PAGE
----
At the height of the pandemic, one of my patients, Bob, tried to do everything for his cognitively impaired wife, Susan, as they hunkered down in their home in South Florida.
The pandemic served to mask his reluctance to tell their family and friends about Susan’s condition. He feared that others would be indiscreet and spread gossip, or even abandon him.
Over time, Bob says he felt increasingly isolated and unsupported. Eventually, pushed by his daughters to reach out, he discovered that most people already knew what was going on. In fact, he learned that he wasn’t alone in his plight, as several cousins responded with support and advice based on their own experiences as caregivers.
In my role as a geriatric psychiatrist, I see situations like this all the time—caregivers who do any number of things that they believe are in the best interest of their loved ones, but in fact serve mainly to undermine their own well-being. In doing so, they often pay a high emotional, physical and financial toll, especially when those around them, as well as doctors and other clinicians, focus solely on the needs of the care recipients.
It is crucial for caregivers to understand that this is not a zero-sum game: What’s best for the caregiver is often what’s best for the recipient as well. For Bob, for instance, arranging visits by a home health service and the additional support that he and Susan now get from their three daughters and their families have made a huge difference—for both of them.
What follows are three cardinal mistakes that caregivers make that end up hurting the caregiver—and the person they are working so hard to help.
No. 1: Ignoring their own health
Too many caregivers neglect their own health in their zeal to provide for the health of others, leading to increases in both medical and psychiatric illness and severity. A 2011 AARP report highlighted how dementia caregivers in particular are more likely to put off medical care because of their daily responsibilities to someone else.
The Covid pandemic has exacerbated this mistake, as caregivers have had periods of limited access to necessary screening tests or other procedures for themselves, or haven’t been able to fully navigate the world of telehealth.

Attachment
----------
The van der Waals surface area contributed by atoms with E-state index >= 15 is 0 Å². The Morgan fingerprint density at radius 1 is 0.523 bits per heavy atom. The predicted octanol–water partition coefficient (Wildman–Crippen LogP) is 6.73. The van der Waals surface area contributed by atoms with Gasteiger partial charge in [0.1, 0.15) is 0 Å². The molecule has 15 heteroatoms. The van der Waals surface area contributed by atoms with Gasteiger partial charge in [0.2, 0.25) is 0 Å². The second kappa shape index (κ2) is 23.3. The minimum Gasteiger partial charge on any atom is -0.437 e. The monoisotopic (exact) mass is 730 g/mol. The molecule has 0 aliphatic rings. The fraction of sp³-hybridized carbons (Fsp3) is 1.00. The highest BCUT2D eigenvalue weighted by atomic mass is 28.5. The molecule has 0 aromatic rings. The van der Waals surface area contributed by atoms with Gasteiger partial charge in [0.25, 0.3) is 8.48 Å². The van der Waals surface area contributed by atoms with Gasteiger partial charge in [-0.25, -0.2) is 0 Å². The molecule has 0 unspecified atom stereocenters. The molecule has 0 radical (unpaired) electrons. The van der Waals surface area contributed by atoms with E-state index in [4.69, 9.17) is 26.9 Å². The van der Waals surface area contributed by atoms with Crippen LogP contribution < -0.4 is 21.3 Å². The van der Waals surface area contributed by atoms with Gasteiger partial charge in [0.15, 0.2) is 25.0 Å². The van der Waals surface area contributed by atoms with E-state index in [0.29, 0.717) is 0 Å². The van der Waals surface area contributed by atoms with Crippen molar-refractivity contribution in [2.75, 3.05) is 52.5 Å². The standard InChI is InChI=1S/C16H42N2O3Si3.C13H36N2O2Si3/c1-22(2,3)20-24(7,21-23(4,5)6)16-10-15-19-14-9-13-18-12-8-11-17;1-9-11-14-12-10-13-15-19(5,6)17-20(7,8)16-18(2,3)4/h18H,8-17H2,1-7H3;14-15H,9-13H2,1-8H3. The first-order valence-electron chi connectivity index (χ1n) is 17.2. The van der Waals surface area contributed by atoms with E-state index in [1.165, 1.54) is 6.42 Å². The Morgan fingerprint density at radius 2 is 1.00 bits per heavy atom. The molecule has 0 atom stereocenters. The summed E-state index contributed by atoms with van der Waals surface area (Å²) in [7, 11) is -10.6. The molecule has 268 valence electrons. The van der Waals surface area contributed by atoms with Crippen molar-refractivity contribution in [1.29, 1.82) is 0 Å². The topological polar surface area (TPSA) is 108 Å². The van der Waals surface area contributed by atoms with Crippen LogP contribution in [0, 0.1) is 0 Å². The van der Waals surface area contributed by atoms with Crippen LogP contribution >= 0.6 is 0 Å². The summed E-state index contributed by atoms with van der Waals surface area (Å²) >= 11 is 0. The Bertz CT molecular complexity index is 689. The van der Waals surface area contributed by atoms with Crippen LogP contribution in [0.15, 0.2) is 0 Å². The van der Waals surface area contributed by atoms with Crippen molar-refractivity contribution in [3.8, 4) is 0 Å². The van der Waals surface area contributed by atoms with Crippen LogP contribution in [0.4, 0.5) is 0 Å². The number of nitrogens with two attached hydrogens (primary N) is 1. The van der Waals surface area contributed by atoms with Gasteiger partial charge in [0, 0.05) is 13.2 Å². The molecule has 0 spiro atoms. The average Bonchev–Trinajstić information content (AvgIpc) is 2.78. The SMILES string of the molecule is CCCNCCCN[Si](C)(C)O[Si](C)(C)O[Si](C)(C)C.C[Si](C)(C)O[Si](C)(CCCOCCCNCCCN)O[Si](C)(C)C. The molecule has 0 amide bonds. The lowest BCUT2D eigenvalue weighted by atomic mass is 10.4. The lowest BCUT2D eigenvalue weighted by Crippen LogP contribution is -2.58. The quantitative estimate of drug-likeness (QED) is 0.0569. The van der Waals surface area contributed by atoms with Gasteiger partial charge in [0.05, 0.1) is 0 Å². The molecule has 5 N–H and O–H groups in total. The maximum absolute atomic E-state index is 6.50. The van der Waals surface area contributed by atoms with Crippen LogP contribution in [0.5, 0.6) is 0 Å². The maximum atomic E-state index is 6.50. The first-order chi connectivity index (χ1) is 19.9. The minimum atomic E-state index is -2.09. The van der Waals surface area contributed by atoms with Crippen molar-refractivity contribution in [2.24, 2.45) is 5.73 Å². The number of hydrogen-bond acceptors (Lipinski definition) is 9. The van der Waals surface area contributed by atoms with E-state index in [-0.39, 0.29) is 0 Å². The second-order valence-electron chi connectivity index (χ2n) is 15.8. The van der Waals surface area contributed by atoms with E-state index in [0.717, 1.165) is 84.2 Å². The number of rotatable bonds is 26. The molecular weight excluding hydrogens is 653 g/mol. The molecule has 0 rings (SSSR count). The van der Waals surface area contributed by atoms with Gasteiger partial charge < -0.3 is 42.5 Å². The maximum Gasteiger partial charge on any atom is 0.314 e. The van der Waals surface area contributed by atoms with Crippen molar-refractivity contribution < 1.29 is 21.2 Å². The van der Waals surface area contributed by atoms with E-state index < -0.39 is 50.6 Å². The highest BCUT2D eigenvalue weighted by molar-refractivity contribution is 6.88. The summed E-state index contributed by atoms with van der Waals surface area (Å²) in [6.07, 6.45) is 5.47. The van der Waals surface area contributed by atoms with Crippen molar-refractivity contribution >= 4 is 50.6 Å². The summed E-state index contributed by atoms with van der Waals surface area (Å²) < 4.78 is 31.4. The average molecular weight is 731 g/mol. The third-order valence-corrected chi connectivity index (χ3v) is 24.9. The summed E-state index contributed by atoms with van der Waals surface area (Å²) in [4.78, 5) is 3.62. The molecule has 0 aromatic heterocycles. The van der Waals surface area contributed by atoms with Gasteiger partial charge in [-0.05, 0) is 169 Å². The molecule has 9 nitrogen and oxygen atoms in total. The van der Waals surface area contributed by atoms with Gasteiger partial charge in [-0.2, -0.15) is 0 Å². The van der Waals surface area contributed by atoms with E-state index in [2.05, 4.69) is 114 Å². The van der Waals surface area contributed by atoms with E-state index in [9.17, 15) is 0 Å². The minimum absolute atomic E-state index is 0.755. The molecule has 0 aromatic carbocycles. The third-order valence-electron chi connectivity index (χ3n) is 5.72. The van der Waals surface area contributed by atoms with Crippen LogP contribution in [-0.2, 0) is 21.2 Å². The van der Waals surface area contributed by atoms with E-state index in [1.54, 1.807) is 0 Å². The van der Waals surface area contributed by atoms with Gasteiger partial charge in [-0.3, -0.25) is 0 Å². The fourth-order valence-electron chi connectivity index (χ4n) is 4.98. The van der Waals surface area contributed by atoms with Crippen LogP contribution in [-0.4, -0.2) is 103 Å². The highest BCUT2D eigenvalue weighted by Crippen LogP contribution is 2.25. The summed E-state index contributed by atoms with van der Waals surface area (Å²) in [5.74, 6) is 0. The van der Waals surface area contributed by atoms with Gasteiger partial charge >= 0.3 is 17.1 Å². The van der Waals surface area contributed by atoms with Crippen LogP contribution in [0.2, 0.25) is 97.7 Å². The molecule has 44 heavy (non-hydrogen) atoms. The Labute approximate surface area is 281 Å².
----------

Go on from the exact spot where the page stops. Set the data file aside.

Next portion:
Another pernicious downside of caregiving was highlighted by a recent study that found that when dementia patients were unable to express emotions or react to their caregivers, the caregivers’ health suffered. These negative health consequences stem, in part, from the fact that caregivers found it stressful—as evidenced by an increasing in their resting heart rate and blood pressure—when they didn’t receive positive emotional responses. It’s a difficult if not impossible situation to remedy when the care recipient lacks the cognitive and emotional capacity to respond.
The antidote: Routine checkups with the caregiver’s primary-care physician are crucial to avoid unnecessary illnesses and to provide surveillance and support for such conditions as high blood pressure, elevated glucose levels and depression. In addition, research has shown that being socially connected to others is an integral part of health and longevity. To this end, caregivers need regular face-to-face time with family and friends who can provide a sense of normality and community through the rhythms and rituals of daily life. Research has shown that getting away and having a true break is one of the best ways to reduce feelings of burden.
No. 2: Going it alone
As was the case with my patient Bob, some caregivers assume a sense of total responsibility toward the care recipient, even denigrating the abilities and intentions of others. Some of this is caused by fear of embarrassment or abandonment, should others learn too much about their plight. The pandemic heightened all of these factors, turning too many caregivers into lonely warriors. There may be pride in shouldering the burdens alone, but both caregiver and recipient undergo excessive stress faced with enormous physical, mental, social and financial barriers.